BANGKOK- One of the most underrated aspects of Myanmar's transition has been its Parliament, dismissed early on by critics as a rubber stamp because 25 per cent of its seats are reserved for military personnel.
Significantly, it has turned out to be anything but; debates have been robust and issues are thrashed out vigorously.
This performance has surprised almost everyone. Yet it is just three years old and still the world's newest Parliament, with all its lawmakers first-term members who have never sat in a parliament before. This is a problem because they are inexperienced, under-resourced and overworked, which in turn affects the quality of decision-making and legislation.
A new report by non-governmental organisation International Crisis Group (ICG) released on Sunday says: "Lawmaking is constrained by representatives' lack of experience and institutional weaknesses in what is the first independent legislature in Myanmar for 50 years."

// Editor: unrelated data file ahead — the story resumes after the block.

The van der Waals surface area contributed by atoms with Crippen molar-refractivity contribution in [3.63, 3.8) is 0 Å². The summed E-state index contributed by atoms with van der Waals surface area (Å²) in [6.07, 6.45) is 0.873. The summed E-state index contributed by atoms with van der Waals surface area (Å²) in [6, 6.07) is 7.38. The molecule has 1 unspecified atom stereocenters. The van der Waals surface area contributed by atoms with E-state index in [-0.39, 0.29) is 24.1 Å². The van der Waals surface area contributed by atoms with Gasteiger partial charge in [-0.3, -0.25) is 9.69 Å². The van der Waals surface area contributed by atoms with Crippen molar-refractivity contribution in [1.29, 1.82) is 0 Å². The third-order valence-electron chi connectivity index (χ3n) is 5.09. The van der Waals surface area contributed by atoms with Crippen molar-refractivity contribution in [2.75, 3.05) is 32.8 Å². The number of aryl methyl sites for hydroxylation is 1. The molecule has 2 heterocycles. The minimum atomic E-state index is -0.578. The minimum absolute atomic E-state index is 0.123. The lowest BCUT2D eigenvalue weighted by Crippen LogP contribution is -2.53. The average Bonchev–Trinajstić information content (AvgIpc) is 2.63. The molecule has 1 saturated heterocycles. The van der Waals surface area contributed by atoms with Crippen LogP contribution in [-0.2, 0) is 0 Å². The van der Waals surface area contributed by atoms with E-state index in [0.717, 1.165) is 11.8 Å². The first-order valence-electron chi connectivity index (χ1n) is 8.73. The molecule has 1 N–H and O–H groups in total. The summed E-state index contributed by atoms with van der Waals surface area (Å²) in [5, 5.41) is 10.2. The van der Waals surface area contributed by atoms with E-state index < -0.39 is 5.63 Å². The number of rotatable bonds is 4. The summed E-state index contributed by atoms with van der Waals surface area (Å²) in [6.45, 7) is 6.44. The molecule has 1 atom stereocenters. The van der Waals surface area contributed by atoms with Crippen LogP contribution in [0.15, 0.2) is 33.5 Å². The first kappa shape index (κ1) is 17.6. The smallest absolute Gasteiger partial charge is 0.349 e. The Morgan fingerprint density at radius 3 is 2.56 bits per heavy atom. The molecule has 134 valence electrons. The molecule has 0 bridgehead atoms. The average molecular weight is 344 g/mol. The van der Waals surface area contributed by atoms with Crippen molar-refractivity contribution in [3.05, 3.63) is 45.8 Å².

It notes: "Lawmakers have little knowledge of democratic practice, and there is very little institutional support. Without offices or staff, with no policy and research help, and with committees lacking internal experts to report on and analyse the issues, efficient, effective lawmaking is impossible."
It concludes: "Far greater investments are needed if this critical branch of government is to meet public expectation."
Myanmar's Parliament consists of a 440-seat Lower House and a 224-seat Upper House. The ruling military-backed Union Solidarity and Development Party (USDP) has the majority of seats, and the opposition National League for Democracy (NLD), led by Ms Aung San Suu Kyi, has 7 per cent of seats.
In both, 25 per cent of seats are reserved for military officers appointed by the commander-in-chief, General Min Aung Hlaing. These military officers are rotated regularly. But they are not rubber stamps nor do they go unchallenged themselves. The military bloc has not always voted in favour of the military-sponsored ruling party.